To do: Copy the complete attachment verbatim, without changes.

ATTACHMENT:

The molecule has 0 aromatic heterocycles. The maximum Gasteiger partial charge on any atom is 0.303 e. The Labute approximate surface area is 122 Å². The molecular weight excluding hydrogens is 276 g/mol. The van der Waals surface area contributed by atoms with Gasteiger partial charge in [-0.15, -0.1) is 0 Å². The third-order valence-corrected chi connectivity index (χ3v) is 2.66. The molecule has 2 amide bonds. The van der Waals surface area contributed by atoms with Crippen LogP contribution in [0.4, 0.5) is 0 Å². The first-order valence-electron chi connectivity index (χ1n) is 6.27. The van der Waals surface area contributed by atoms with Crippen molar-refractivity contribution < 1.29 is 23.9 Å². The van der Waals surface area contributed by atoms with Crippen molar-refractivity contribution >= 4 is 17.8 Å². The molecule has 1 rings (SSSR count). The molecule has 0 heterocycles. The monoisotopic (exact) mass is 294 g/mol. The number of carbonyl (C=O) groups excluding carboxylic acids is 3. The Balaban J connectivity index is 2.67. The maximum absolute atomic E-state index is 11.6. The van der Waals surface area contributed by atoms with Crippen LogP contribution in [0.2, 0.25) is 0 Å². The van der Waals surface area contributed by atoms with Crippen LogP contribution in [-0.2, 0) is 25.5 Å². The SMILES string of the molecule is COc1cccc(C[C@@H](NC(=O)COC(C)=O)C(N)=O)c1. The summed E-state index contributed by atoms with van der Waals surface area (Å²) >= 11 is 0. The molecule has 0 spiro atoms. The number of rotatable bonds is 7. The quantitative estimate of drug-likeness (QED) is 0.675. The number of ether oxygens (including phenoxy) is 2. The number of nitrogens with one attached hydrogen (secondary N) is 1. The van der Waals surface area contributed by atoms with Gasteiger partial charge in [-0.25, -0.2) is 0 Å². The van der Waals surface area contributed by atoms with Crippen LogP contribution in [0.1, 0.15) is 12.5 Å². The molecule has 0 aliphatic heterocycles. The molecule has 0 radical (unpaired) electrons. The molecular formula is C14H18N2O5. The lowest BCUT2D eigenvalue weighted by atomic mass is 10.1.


The molecule has 0 aromatic heterocycles. The maximum Gasteiger partial charge on any atom is 0.303 e. The Labute approximate surface area is 122 Å². The molecular weight excluding hydrogens is 276 g/mol. The van der Waals surface area contributed by atoms with Gasteiger partial charge in [-0.15, -0.1) is 0 Å². The third-order valence-corrected chi connectivity index (χ3v) is 2.66. The molecule has 2 amide bonds. The van der Waals surface area contributed by atoms with Crippen LogP contribution in [0.4, 0.5) is 0 Å². The first-order valence-electron chi connectivity index (χ1n) is 6.27. The van der Waals surface area contributed by atoms with Crippen molar-refractivity contribution < 1.29 is 23.9 Å². The van der Waals surface area contributed by atoms with Crippen molar-refractivity contribution >= 4 is 17.8 Å². The molecule has 1 rings (SSSR count). The molecule has 0 heterocycles. The monoisotopic (exact) mass is 294 g/mol. The number of carbonyl (C=O) groups excluding carboxylic acids is 3. The Balaban J connectivity index is 2.67. The maximum absolute atomic E-state index is 11.6. The van der Waals surface area contributed by atoms with Crippen LogP contribution in [0.2, 0.25) is 0 Å². The van der Waals surface area contributed by atoms with Crippen LogP contribution in [-0.2, 0) is 25.5 Å². The SMILES string of the molecule is COc1cccc(C[C@@H](NC(=O)COC(C)=O)C(N)=O)c1. The summed E-state index contributed by atoms with van der Waals surface area (Å²) >= 11 is 0. The molecule has 0 spiro atoms. The number of rotatable bonds is 7. The quantitative estimate of drug-likeness (QED) is 0.675. The number of ether oxygens (including phenoxy) is 2. The number of nitrogens with one attached hydrogen (secondary N) is 1. The van der Waals surface area contributed by atoms with Gasteiger partial charge in [-0.25, -0.2) is 0 Å². The van der Waals surface area contributed by atoms with Crippen LogP contribution in [0.1, 0.15) is 12.5 Å². The molecule has 0 aliphatic heterocycles. The molecule has 0 radical (unpaired) electrons. The molecular formula is C14H18N2O5. The lowest BCUT2D eigenvalue weighted by atomic mass is 10.1.